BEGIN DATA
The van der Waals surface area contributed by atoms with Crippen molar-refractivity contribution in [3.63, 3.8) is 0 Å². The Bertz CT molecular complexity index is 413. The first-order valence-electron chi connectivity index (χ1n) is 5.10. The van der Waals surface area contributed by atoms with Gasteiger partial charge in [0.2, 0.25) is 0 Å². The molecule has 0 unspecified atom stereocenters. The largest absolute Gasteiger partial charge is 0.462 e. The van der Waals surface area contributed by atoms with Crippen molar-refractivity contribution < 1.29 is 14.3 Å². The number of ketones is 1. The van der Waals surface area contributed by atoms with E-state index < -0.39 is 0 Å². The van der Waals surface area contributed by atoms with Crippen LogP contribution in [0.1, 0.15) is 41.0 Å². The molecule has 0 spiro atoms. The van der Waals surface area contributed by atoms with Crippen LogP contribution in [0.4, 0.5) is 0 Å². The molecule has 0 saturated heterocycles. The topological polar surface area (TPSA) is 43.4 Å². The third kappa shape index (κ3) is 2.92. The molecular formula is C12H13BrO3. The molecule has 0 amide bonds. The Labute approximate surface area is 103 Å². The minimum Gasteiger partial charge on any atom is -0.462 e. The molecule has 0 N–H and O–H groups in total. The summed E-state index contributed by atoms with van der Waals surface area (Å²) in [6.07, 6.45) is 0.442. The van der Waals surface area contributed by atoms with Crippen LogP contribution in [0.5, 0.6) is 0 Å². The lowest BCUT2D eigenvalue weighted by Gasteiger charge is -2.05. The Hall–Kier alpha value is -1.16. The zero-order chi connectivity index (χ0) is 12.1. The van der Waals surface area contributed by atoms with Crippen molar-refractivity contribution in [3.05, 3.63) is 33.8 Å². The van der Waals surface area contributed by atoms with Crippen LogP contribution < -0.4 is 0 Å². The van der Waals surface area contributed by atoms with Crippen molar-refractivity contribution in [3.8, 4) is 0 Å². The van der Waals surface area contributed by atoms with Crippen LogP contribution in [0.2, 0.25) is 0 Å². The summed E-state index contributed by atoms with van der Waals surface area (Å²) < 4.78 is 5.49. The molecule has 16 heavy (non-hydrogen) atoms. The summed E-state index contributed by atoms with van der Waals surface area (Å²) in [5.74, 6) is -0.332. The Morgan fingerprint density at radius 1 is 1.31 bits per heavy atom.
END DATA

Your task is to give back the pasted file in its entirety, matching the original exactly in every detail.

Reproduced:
The van der Waals surface area contributed by atoms with Crippen molar-refractivity contribution in [3.63, 3.8) is 0 Å². The Bertz CT molecular complexity index is 413. The first-order valence-electron chi connectivity index (χ1n) is 5.10. The van der Waals surface area contributed by atoms with Gasteiger partial charge in [0.2, 0.25) is 0 Å². The molecule has 0 unspecified atom stereocenters. The largest absolute Gasteiger partial charge is 0.462 e. The van der Waals surface area contributed by atoms with Crippen molar-refractivity contribution < 1.29 is 14.3 Å². The number of ketones is 1. The van der Waals surface area contributed by atoms with E-state index < -0.39 is 0 Å². The van der Waals surface area contributed by atoms with Crippen LogP contribution in [0.1, 0.15) is 41.0 Å². The molecule has 0 spiro atoms. The van der Waals surface area contributed by atoms with Crippen LogP contribution in [0.4, 0.5) is 0 Å². The molecule has 0 saturated heterocycles. The topological polar surface area (TPSA) is 43.4 Å². The third kappa shape index (κ3) is 2.92. The molecular formula is C12H13BrO3. The molecule has 0 amide bonds. The Labute approximate surface area is 103 Å². The minimum Gasteiger partial charge on any atom is -0.462 e. The molecule has 0 N–H and O–H groups in total. The summed E-state index contributed by atoms with van der Waals surface area (Å²) in [6.07, 6.45) is 0.442. The van der Waals surface area contributed by atoms with Crippen LogP contribution in [0.5, 0.6) is 0 Å². The lowest BCUT2D eigenvalue weighted by Gasteiger charge is -2.05. The Hall–Kier alpha value is -1.16. The zero-order chi connectivity index (χ0) is 12.1. The van der Waals surface area contributed by atoms with Crippen molar-refractivity contribution in [3.05, 3.63) is 33.8 Å². The van der Waals surface area contributed by atoms with Crippen LogP contribution < -0.4 is 0 Å². The van der Waals surface area contributed by atoms with Crippen molar-refractivity contribution in [3.8, 4) is 0 Å². The van der Waals surface area contributed by atoms with Crippen LogP contribution in [0.2, 0.25) is 0 Å². The summed E-state index contributed by atoms with van der Waals surface area (Å²) < 4.78 is 5.49. The molecule has 16 heavy (non-hydrogen) atoms. The summed E-state index contributed by atoms with van der Waals surface area (Å²) in [5.74, 6) is -0.332. The Morgan fingerprint density at radius 1 is 1.31 bits per heavy atom.